Why Denmark’s Viking Ring Fortresses Will Be Europe’s Next Big Attraction

What we now know as Denmark was a home base for Viking expeditions far and wide. The Viking Age, characterized by sea travel, trading, exploration, and settlement, was not without its fair share of conflict even at home.

Five ring fortresses, some of the best preserved Viking era monuments in the world, have together become Denmark’s latest UNESCO World Heritage Site.

The new designation is sure to fuel interest from around the world. With other attractions including the Jelling runestone and the historic town of Ribe, Viking travel in Denmark is set to receive a boost in the years to come.

The late Viking Age in Denmark

In the 10th century, great change swept across Scandinavia. The latter years of the Viking Age saw new settlements, established trading routes, and significant influence on the region from other cultures. With such great change and movement of people came the need for improved defenses.

Believed to have been constructed between 970 and 980 CE, a series of monumental, ring-shaped fortresses sharing a uniform design were built under the rule of Danish King Harald Bluetooth.

But these forts weren’t designed to keep foreign enemies out. They were built to keep out warring Norse factions vying for control of the Scandinavian lands, as well as a symbol of power for the Jelling Dynasty.

The ring fortresses explained

The earth remains of these circular forts are one of the most visible reminders we have left of the Viking Age. Similar discoveries have been made elsewhere, but the examples in Denmark have a more precise, geometric layout.

The UNESCO listing explained that the fortresses were “positioned strategically near important land and sea routes, and each made use of the natural topography of their surrounding landscape for defensive purposes.”

Despite the impressive scale and design, the fortresses didn’t serve as homes for many generations. In fact, researchers believe some could have served as defensive fortifications for as little as ten years.

Søren M. Sindbæk, Professor of Archaeology at Aarhus University, previously said to Science Nordic that the network allowed the Danish King to forge a mobile army: “The fortresses were intended to deter potential attackers, by allowing the local population to seek shelter and defend themselves. This allowed locals to withstand attacks, and provided Harald Bluetooth with a mobile army that he could deploy to the German border.”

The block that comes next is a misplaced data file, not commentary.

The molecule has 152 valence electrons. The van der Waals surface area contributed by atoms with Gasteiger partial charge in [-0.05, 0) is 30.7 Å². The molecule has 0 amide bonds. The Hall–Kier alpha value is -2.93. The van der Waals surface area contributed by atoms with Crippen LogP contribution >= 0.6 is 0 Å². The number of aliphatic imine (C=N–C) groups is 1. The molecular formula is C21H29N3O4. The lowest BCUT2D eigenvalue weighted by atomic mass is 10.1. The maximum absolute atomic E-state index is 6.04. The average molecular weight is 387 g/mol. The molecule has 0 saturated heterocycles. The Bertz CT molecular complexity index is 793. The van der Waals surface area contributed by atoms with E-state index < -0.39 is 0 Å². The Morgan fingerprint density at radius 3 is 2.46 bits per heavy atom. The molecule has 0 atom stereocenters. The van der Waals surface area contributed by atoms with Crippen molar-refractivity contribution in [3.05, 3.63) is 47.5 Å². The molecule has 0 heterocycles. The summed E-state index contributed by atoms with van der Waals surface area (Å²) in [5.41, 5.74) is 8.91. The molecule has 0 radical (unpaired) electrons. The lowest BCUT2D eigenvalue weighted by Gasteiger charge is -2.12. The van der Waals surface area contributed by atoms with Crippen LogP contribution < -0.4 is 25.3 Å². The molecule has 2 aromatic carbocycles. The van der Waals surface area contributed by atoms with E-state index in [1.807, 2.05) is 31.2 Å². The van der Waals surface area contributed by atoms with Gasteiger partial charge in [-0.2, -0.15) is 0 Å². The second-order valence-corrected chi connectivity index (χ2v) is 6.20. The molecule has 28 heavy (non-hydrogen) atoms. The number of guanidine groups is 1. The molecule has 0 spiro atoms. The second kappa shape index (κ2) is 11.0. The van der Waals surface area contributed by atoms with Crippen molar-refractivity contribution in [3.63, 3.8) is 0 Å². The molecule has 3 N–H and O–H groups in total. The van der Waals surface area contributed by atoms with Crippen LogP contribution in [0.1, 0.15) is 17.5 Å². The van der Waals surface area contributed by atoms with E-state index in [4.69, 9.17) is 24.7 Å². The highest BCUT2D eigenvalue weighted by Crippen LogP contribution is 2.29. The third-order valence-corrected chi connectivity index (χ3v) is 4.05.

The five fortresses

Denmark’s latest UNESCO World Heritage Site is made up of the five fortresses at Trelleborg, Aggersborg, Fyrkat, Nonnebakken, and Borgring.

Just over one hour’s drive west of Copenhagen, Trelleborg is one of the best preserved Viking ring fortresses and a popular tourist attraction thanks to the adjacent museum and reconstructed village of Slagløse. The earth remains of the fortress have been dated by dendrochronology and radiocarbon dating to 980.

The largest fortress, Aggersborg, in Northern Jutland has an internal diameter of 935 feet, and was surrounded by a 29.5-foot-wide and approximately 13-foot-high circular rampart. Archaeological evidence showed timber streets connected the four gates, with a tower at the center surrounded by 48 houses.

Also in Jutland, Fyrkat features a cemetery indicated the fortress was inhabited by men, women, and children. The rampart once encircled 16 longhouses. There’s a 93-foot-long oak reconstruction of one of the largest houses that’s open to the public.

Hidden beneath the modern city of Odense, Nonnebakken is one of the most important ancient monuments in the area. It was named after a nunnery located on the mound in the 12th century.

Finally, Borgring is the site that continues to interest archaeologists the most. The closest site to Copenhagen, the fortress overlooked Køge Bay in East Zealand and could have been used to monitor traffic as well as for defense.

Researchers hope that the new status will attract tourists and unlock funding for further research. “This decision will support the future research and communication about the ring fortresses, and hopefully, it will also contribute to attracting more visitors,” said Rane Willerslev, museum director of The National Museum of Denmark.

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